• “The receipt of the two complaints by management and the conduct of investigations in response were not unreasonable. Indeed, that course of action was the only reasonable and prudent response.” Having the investigations conducted by an external law firm was also not unreasonable. 
  • In response to SB’s argument that her employer failed to take appropriate action to support her after the initial complaint by NP was investigated and found to be unsubstantiated – the employer did make some efforts to offer support, and SB actually “did not see the value of that support at the time and communicated this.”

In conclusion, Commissioner Hampton determined that SB had not been bullied at work within section 789FD, and therefore there was no basis for the making of any orders.

Key points for employers

  • The decision in Application by SB is important, as it is the first substantive consideration by the FWC of an application for anti-bullying orders under Part 6-4B of the FW Act.[2] Previous decisions have only considered jurisdictional/procedural aspects of the FWC’s anti-bullying jurisdiction.[3]
  • In light of the decision, employers should revisit their bullying guidelines, policies and procedures. Although management actions do not have to be perfect to be considered reasonable, bullying complaints should be managed and investigated in a way that is thorough, transparent and responsive to any concerns that have been raised.
  • Where a bullying issue arises in the workplace, and is resolved (whether through internal processes, or ultimately in the FWC) – don’t stop there! Commissioner Hampton pointed to the need for the parties in this case to deal with problems in their ongoing relationship and “some cultural, communication and management issues in this workplace that should be addressed by senior management”.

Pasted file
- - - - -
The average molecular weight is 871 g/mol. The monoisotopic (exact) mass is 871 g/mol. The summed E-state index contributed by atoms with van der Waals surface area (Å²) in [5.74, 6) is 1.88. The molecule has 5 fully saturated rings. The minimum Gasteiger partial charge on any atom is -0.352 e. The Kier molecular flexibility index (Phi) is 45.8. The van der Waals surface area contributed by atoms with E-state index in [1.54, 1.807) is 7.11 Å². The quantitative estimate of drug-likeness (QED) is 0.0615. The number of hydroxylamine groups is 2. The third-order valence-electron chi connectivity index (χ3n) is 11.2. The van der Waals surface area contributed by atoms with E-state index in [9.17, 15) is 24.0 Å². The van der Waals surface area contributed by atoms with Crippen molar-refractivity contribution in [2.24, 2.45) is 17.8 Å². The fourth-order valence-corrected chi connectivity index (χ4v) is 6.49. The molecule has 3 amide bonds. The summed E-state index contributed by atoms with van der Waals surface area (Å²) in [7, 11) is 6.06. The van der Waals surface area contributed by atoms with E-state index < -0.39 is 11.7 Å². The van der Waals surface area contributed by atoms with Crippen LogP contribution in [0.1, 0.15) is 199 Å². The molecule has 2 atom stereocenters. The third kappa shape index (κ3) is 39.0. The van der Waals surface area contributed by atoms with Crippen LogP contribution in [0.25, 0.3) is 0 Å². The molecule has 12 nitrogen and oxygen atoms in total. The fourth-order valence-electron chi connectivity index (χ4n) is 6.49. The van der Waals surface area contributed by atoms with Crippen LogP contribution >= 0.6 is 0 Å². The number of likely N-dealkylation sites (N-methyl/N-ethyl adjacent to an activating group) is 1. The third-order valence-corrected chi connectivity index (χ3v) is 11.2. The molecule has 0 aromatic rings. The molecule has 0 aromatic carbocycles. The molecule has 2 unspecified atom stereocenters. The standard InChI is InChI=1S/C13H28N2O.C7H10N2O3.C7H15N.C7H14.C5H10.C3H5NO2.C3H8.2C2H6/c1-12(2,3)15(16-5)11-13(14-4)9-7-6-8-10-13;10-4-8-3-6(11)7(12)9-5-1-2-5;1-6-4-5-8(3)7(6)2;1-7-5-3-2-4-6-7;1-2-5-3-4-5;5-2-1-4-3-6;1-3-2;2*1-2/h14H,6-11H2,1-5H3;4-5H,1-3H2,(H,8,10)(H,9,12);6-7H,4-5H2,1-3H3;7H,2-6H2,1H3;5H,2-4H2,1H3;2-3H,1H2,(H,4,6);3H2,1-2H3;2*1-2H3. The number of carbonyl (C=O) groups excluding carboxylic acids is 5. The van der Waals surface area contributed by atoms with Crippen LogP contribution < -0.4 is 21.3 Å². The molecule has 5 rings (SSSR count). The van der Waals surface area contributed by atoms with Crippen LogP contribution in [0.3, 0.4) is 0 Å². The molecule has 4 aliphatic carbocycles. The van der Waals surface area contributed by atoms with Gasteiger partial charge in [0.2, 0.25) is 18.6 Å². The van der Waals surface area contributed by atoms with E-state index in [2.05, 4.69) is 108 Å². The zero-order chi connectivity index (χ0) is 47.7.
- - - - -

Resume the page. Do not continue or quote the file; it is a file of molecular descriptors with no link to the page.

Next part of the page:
[1] Due to the nature of the application, and the fact that it affected ongoing employment relationships, the names of the individuals involved and the workplace were anonymised.

[2] Apart from the anti-bullying order made by consent between the parties in Applicant v Respondent, PR548852, 21 March 2014.

[3] See the two decisions in Application by McInnes [2014] FWCFB 1440 (finding that conduct prior to 1 January 2014 is relevant to the FWC’s determination of bullying claims: Corrs In Brief and [2014] FWC 1395 (finding that as the employer was not a constitutional corporation, the FWC had no jurisdiction to hear the case). See also Balthazar v McGuire; Department of Human Services (Commonwealth) [2014] FWC 2076 (no jurisdiction because carer’s payment recipient was not a “worker” covered by the anti-bullying laws within section 789FC of the FW Act).

The content of this publication is for reference purposes only. It is current at the date of publication. This content does not constitute legal advice and should not be relied upon as such. Legal advice about your specific circumstances should always be obtained before taking any action based on this publication.